The increase in oil rail traffic, however, has not been matched with increased regulatory scrutiny. Oil trains are not subject to the same strict routing requirements placed on other hazardous materials; trains carrying explosive crude are permitted to pass directly through cities—with tragic results. A train carrying Bakken crude oil derailed in the Quebec town of Lac-Mégantic on July 6, 2013, killing 47 people in the small community.

      In the absence of more protective regulations, communities across the country are beginning to take matters in their own hands.

      Legal Cases

      Earthjustice represents groups across the country, fighting for protections from crude-by-rail:

      FAQs: About Crude-By-Rail

      Q. What are DOT-111s?

      DOT-111s are rail cars designed to carry liquids, including crude oil, and have been in service in North America for several decades. They are prone to punctures, oil spills, fires and explosions and lack safety features required for shipping other poisonous and toxic liquids. As crude production in the United States has surged exponentially in recent years, these outdated rail cars have been used to transport the crude oil throughout the country.

      The U.S. and Canadian government recognized decades ago that the DOT-111s were unsafe for carrying hazardous materials, finding that the chance of a “breach” (i.e., loss of contents, potentially leading to an explosion) is over 50% in some derailment scenarios.

      U.S. and Canadian safety investigators have repeatedly found that DOT-111s are unsafe and recommended that they not be used for explosive or hazardous materials, including crude oil; however, the U.S. government’s proposal to phase out these rail cars fails to take sufficient or immediate action to protect the public.

      Q. What is Bakken crude oil?

      Bakken crude refers to oil from the Bakken shale formation which is primarily in North Dakota, where production has skyrocketed in recent years due to the availability of newer hydraulic fracturing (“fracking”) techniques. The increase in the nation’s output of crude oil in 2013, mostly attributable to Bakken production, was the largest in the nation’s history.

      Bakken crude is highly flammable, much more so than some crude oils. Today, Bakken crude moves in “unit trains” of up to 120 rail cars, as long as a mile and a half, often made up of unsafe DOT-111s.

      Q. Are there alternative tank cars available?

      Transporting Bakken crude by rail is risky under the best of scenarios because of its flammability. But legacy DOT-111s represent the worst possible option. All new tank cars built since October 2011 have additional some safety features that reduce the risk of spilled oil by 75%. Even so, safety investigators, the Department of Transportation, and the railroad industry believe tank cars need to be made even safer. Some companies are already producing the next-generation rail cars that are 85% more crashworthy than the DOT 111s. Petitioners support the safest alternatives available, and expect that the ongoing rulemaking process will phase out all unsafe cars.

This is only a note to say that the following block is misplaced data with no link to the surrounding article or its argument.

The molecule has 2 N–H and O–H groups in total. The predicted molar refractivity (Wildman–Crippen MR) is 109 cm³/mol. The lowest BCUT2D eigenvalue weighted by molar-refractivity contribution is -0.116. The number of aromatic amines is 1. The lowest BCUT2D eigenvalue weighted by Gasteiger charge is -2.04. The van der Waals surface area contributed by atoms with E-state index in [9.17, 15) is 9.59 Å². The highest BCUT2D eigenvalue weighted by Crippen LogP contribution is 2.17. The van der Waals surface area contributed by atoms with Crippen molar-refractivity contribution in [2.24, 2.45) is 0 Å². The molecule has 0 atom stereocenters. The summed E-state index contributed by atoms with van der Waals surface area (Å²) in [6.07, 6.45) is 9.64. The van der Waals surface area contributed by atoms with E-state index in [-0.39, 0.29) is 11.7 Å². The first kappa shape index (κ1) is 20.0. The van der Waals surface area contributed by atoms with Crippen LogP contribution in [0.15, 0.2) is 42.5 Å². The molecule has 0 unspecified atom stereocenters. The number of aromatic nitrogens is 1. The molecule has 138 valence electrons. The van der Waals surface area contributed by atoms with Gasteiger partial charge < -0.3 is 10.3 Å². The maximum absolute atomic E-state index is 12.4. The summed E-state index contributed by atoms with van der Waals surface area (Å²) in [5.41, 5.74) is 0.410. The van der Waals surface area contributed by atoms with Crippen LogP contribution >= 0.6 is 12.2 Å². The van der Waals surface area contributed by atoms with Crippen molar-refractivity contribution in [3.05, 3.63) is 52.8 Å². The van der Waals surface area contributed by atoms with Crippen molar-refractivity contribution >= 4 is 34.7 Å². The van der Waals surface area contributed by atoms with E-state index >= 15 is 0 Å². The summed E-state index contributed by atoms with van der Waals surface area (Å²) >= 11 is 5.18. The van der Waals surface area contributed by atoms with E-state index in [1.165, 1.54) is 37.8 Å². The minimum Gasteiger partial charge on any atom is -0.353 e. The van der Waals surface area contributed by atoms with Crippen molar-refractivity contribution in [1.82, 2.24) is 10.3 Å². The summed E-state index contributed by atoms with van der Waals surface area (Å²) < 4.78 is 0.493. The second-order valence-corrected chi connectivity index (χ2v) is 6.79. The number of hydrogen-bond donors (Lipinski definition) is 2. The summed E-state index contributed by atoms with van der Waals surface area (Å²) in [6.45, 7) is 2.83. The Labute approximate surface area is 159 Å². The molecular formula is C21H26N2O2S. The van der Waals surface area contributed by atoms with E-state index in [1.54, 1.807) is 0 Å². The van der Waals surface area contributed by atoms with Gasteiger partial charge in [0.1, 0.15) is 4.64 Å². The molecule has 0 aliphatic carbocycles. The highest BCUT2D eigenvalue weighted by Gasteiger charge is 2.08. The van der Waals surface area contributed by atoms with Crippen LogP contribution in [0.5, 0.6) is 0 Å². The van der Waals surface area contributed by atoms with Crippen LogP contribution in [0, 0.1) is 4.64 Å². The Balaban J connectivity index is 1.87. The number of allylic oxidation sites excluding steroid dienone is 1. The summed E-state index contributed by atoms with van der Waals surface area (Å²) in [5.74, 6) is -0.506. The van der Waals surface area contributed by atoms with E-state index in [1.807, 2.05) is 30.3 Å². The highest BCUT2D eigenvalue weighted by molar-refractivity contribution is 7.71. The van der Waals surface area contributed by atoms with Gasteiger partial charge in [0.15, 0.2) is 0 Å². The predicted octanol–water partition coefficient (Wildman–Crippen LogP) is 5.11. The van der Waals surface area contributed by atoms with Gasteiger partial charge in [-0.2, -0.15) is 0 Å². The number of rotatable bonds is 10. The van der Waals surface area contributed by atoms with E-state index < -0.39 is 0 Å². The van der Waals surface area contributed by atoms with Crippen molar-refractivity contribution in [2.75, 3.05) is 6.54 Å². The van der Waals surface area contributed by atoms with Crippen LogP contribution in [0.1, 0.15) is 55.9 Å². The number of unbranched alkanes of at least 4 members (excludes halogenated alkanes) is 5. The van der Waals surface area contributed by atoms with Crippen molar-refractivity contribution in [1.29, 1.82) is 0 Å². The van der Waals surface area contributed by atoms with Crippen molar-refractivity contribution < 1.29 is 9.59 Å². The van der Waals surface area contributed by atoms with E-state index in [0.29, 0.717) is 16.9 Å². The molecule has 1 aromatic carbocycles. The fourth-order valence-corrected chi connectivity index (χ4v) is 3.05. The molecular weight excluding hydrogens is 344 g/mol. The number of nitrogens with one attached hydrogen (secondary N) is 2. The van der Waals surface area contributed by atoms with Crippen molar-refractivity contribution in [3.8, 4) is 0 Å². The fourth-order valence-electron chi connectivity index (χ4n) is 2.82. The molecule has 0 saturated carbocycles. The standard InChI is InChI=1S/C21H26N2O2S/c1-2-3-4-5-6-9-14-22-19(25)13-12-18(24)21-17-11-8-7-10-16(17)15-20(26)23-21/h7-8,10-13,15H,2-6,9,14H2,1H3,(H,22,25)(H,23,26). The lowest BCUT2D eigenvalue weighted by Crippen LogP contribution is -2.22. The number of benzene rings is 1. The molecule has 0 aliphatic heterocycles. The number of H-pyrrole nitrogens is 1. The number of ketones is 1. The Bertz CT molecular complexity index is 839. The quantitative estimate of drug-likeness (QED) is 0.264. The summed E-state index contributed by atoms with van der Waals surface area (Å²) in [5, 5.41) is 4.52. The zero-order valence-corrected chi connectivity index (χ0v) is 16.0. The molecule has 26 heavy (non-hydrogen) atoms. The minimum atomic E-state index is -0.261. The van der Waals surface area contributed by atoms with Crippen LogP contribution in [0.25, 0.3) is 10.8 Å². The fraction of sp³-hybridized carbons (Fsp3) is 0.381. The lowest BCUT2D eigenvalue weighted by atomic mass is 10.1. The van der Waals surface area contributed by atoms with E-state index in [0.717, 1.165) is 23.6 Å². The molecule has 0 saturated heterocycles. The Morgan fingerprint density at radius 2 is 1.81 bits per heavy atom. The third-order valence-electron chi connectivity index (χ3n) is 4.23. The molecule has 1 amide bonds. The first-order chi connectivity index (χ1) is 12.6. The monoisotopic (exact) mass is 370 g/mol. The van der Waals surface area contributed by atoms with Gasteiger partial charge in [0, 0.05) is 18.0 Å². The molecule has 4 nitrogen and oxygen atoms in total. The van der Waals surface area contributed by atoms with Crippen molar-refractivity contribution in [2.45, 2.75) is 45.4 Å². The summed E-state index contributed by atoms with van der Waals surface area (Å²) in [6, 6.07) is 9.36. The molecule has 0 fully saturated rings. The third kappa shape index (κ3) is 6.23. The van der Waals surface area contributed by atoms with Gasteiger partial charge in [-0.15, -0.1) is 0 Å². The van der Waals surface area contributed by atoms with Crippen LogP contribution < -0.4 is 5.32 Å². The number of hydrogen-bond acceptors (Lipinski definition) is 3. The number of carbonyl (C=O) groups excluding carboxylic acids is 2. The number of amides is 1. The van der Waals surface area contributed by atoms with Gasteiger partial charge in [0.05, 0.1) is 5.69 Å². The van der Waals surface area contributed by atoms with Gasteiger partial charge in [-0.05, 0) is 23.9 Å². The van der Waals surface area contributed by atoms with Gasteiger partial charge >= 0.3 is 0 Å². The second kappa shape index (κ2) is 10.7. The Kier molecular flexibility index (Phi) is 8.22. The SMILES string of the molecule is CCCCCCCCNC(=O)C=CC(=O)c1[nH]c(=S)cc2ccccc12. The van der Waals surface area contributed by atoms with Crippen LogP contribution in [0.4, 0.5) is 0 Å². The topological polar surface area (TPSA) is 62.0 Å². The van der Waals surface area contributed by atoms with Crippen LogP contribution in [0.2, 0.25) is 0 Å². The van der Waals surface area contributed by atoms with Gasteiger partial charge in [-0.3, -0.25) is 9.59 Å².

In the meantime, an emergency prohibition on shipping Bakken crude in DOT-111s—which virtually everyone acknowledges is unreasonably dangerous—is required immediately. (Read about the formal legal petition filed on July 15, 2014.)

      Q. What steps have U.S. and Canadian governments taken?

      The U.S. government recognizes that Bakken crude oil should not be shipped in DOT 111 tank cars due to the risks, but has done shockingly little to limit their use.

      In May 2014, the DOT issued a safety alert recommending—but not requiring—shippers to use the safest tank cars in their fleets for shipments of Bakken crude and to avoid using DOT 111 cars. Canada, in contrast, responded to the Lac Mégantic disaster with more robust action. It required the immediate phase-out of some DOT-111s, a longer phase-out of the remainder, and the railroads imposed a surcharge on their use to ship crude oil in the meantime.

      In the absence of similar standards in the U.S., the inevitable result will be that newer, safer cars will be used to ship crude in Canada—while the U.S. fleet will end up with the most dangerous tank cars.

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        Letter from the Mayor of Oroville opposes Valero-Benicia oil trains

        By Roger Straw, The Benicia Independent, December 18, 2015

        City of Oroville, California – and others – oppose Valero Crude By Rail

        Late this afternoon, the City of Benicia posted yet another batch of letters opposing Valero Crude By Rail.

        The first letter in this document is significant: it comes from the mayor of the City of Oroville, CA, which is located near the Feather River Canyon and at the head of the California State Water Project.  The letter concludes with

        The Oroville City Council and the citizens of the City of Oroville ask Valero to reconsider their proposal to deliver North American crude oil by railcar “uprail” from the Nevada border and down through Roseville to the Benicia refinery due to the potential devastation of California wildlife, water resources, and air quality.

        The remaining 12 letters are CREDO Action letters from individuals all over California, also opposing Valero CBR. (These 12 can be added to the previous 2,062 similar letters sent by CREDO supporters.)  I don’t have an exact count, but there were also a LOT of letters generated by the Center for Biological Diversity and by ForestEthics.  We aren’t alone here in Benicia!

        For these letters and many others, see our Project Review page.